I liked Seamus McCauley’s theory: the LHC WILL destroy the universe, but it is actually an attempt to smoke out God / the aliens / the software admins who will surely have to step out from the shadows and put a stop to it. HT

  • Ben Jones

    When you think of a black hole, think of a bear trap, not a hole in a balloon.

    Really? I prefer thinking of one of those curved vortex things you roll coins into. Has the nice added analogy that once the coins plop in the hole, you can’t see what’s inside….

  • Boris Vladimirov

    What a beautiful end, just like in a Vonnegut book – reaching the threshold of knowledge to achieve unlimited life extension, mankind blows it all up via its inborn ignorance of the significance of a small probability exponential process.

    I think that this is a much more elegant End than a nuclear war, as it is very egalitarian and guarantees that there are no survivors to suffer.

  • http://profile.typekey.com/rebeccaroache/ Rebecca Roache

    Peter is certainly right about t**t — the confusion here suggests to me that, whilst it’s a common British word, it’s unfamiliar to Americans. It’s not as rude as c**t, despite having the same meaning. Level of rudeness probably falls somewhere between ‘bollocks’ and ‘f**k’. Enough about swear words! 😀

    Fritz, your interpretation of Cox is perfectly plausible. It’s difficult to assess the precise intended meaning of such a flippant remark. However, exactly whom he *intended* to label t**ts is not important given the point I wished to make, which was that people seem to be influenced to adopt (or avoid adopting) a certain view at least partly because of the social connotations that go along with it. Whether comments like Cox’s have this influence depends more on its interpretation by his audience than on his own intended meaning. The capacity of people to be influenced by apparently irrelevant factors when thinking about issues like the LHC is, I think, at least as disturbing as the prospect of the LHC being switched on!

    Steven: ‘Does anyone know whether the creation of baby universes at LHC can be ruled out 100%? If not then it seems like an additional important ethics issue that’s been ignored.’ I’m not sure many would seriously subscribe to the view that any catastrophic event that can’t be ruled out 100% counts as an important ethical issue. Such events can quickly be multiplied beyond our capacity to give them ethical consideration.

    I’d be interested to hear people’s views about what underlies concern about the LHC. Is it really down to cost benefit analysis, or to something else?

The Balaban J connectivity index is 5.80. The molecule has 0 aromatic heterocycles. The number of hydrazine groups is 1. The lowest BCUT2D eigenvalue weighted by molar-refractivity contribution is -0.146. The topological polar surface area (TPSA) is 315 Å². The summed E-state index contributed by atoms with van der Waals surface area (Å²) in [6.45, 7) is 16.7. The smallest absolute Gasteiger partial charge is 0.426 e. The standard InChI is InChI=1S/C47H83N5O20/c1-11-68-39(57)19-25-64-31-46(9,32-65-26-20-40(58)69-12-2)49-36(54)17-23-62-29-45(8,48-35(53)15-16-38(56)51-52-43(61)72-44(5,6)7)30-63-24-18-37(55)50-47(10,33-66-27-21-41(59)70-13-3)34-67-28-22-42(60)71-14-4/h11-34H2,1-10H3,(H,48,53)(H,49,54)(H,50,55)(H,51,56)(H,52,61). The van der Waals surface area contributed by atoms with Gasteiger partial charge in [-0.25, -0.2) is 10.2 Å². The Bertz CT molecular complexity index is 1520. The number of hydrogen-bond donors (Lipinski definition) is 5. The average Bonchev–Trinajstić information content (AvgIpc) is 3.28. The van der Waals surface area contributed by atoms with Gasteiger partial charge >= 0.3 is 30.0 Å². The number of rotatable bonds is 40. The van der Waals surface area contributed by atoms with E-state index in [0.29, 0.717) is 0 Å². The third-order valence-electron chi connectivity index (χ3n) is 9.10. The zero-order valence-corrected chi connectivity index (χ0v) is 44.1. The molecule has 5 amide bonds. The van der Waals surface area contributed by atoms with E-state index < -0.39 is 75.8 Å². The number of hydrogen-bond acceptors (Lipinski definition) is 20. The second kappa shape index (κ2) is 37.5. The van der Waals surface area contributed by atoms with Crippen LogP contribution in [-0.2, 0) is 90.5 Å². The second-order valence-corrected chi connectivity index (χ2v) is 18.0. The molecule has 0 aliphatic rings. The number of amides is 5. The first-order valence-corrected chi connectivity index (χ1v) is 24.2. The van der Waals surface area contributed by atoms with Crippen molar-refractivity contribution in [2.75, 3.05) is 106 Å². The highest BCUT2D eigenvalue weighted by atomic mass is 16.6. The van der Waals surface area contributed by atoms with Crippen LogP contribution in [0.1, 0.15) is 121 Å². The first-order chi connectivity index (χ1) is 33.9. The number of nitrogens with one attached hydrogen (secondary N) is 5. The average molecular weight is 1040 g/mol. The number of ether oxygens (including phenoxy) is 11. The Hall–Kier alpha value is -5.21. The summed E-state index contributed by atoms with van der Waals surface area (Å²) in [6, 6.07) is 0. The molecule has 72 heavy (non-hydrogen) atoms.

• steven

    OK, so where I said “100%” make it “99.9999%”, say. Here’s a New Scientist article discussing universe creation in the lab that specifically mentions LHC; it definitely seems to say it’s very implausible but I can’t tell from the article whether it’s impossible unless you actively try for it by doing stuff beyond what they’re going to do at LHC, or just unlikely. I also can’t tell whether this is something that would already happen naturally due to cosmic rays (which do reach the same energies, but other details may matter for all I know); even if not then the most obvious kinds of utilitarianism probably say it doesn’t matter relative to the possibility of baby universes being produced in much greater numbers in the future; but still, what about e.g. variants that say to maximize the probability of infinite positive utility and/or minimize the probability of infinite negative utility?

  • http://profile.typekey.com/placain/ Daniel Drucker
  • josh

    Ha! I had the same issue Robin did. My guess had been “toot”, which was not a very good guess.

  • http://www.votetheday.com votetheday.com

    Gosh, it’s just a big atom smasher, and the possibility of something dangerous to happen is too small for that something to happen 😉 If it would have been real risk, scientists would inform us, or take measures against it, or, after all, never would have thought of taking this idea to reality. So stop worrying, listen to common sense and do not let this rumor by fools take over your mind.